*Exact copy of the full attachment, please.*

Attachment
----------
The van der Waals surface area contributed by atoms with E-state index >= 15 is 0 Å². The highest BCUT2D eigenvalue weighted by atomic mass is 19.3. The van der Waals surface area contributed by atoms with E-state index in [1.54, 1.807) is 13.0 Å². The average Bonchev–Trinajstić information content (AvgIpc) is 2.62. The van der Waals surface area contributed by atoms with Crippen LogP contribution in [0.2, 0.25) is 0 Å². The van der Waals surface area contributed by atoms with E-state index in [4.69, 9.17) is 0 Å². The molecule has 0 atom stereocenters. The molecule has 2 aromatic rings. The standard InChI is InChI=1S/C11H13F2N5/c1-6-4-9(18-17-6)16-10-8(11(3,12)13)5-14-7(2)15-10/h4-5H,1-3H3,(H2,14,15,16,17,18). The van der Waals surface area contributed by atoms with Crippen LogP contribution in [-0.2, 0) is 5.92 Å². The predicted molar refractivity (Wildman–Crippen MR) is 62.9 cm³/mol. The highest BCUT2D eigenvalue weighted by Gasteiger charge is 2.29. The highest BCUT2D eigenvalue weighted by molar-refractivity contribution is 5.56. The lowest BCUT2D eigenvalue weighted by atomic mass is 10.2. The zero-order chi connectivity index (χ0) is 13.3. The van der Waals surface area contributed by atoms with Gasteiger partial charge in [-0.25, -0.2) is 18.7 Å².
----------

The van der Waals surface area contributed by atoms with E-state index >= 15 is 0 Å². The highest BCUT2D eigenvalue weighted by atomic mass is 19.3. The van der Waals surface area contributed by atoms with E-state index in [1.54, 1.807) is 13.0 Å². The average Bonchev–Trinajstić information content (AvgIpc) is 2.62. The van der Waals surface area contributed by atoms with Crippen LogP contribution in [0.2, 0.25) is 0 Å². The van der Waals surface area contributed by atoms with E-state index in [4.69, 9.17) is 0 Å². The molecule has 0 atom stereocenters. The molecule has 2 aromatic rings. The standard InChI is InChI=1S/C11H13F2N5/c1-6-4-9(18-17-6)16-10-8(11(3,12)13)5-14-7(2)15-10/h4-5H,1-3H3,(H2,14,15,16,17,18). The van der Waals surface area contributed by atoms with Crippen LogP contribution in [-0.2, 0) is 5.92 Å². The predicted molar refractivity (Wildman–Crippen MR) is 62.9 cm³/mol. The highest BCUT2D eigenvalue weighted by Gasteiger charge is 2.29. The highest BCUT2D eigenvalue weighted by molar-refractivity contribution is 5.56. The lowest BCUT2D eigenvalue weighted by atomic mass is 10.2. The zero-order chi connectivity index (χ0) is 13.3. The van der Waals surface area contributed by atoms with Gasteiger partial charge in [-0.25, -0.2) is 18.7 Å².